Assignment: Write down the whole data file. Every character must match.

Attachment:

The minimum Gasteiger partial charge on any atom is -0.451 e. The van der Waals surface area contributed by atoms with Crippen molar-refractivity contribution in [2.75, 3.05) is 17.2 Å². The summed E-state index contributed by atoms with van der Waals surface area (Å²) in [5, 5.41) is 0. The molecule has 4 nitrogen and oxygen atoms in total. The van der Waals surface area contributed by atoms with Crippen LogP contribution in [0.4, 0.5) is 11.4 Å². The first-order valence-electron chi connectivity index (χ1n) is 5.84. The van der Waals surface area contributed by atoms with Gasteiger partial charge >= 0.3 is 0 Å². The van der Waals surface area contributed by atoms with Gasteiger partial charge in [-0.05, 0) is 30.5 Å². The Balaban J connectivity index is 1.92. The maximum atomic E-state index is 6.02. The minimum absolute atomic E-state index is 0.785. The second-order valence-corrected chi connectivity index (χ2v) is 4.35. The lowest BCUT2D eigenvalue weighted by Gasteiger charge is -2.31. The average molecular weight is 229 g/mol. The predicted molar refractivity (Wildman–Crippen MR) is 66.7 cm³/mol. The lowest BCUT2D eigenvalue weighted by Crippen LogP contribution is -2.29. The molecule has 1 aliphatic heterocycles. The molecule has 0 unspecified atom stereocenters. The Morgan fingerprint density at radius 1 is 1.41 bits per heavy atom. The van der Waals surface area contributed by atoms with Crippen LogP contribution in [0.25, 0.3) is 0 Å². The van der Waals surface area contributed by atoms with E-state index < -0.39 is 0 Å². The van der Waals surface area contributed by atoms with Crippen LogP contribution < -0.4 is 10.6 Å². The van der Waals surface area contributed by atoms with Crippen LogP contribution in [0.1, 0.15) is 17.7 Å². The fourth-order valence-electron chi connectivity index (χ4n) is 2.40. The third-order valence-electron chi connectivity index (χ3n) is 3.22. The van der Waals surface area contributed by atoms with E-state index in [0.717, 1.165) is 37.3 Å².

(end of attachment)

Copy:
The minimum Gasteiger partial charge on any atom is -0.451 e. The van der Waals surface area contributed by atoms with Crippen molar-refractivity contribution in [2.75, 3.05) is 17.2 Å². The summed E-state index contributed by atoms with van der Waals surface area (Å²) in [5, 5.41) is 0. The molecule has 4 nitrogen and oxygen atoms in total. The van der Waals surface area contributed by atoms with Crippen LogP contribution in [0.4, 0.5) is 11.4 Å². The first-order valence-electron chi connectivity index (χ1n) is 5.84. The van der Waals surface area contributed by atoms with Gasteiger partial charge >= 0.3 is 0 Å². The van der Waals surface area contributed by atoms with Gasteiger partial charge in [-0.05, 0) is 30.5 Å². The Balaban J connectivity index is 1.92. The maximum atomic E-state index is 6.02. The minimum absolute atomic E-state index is 0.785. The second-order valence-corrected chi connectivity index (χ2v) is 4.35. The lowest BCUT2D eigenvalue weighted by Gasteiger charge is -2.31. The average molecular weight is 229 g/mol. The predicted molar refractivity (Wildman–Crippen MR) is 66.7 cm³/mol. The lowest BCUT2D eigenvalue weighted by Crippen LogP contribution is -2.29. The molecule has 1 aliphatic heterocycles. The molecule has 0 unspecified atom stereocenters. The Morgan fingerprint density at radius 1 is 1.41 bits per heavy atom. The van der Waals surface area contributed by atoms with Crippen LogP contribution in [0.25, 0.3) is 0 Å². The van der Waals surface area contributed by atoms with E-state index < -0.39 is 0 Å². The van der Waals surface area contributed by atoms with Crippen LogP contribution < -0.4 is 10.6 Å². The van der Waals surface area contributed by atoms with Crippen LogP contribution in [0.1, 0.15) is 17.7 Å². The fourth-order valence-electron chi connectivity index (χ4n) is 2.40. The third-order valence-electron chi connectivity index (χ3n) is 3.22. The van der Waals surface area contributed by atoms with E-state index in [0.717, 1.165) is 37.3 Å².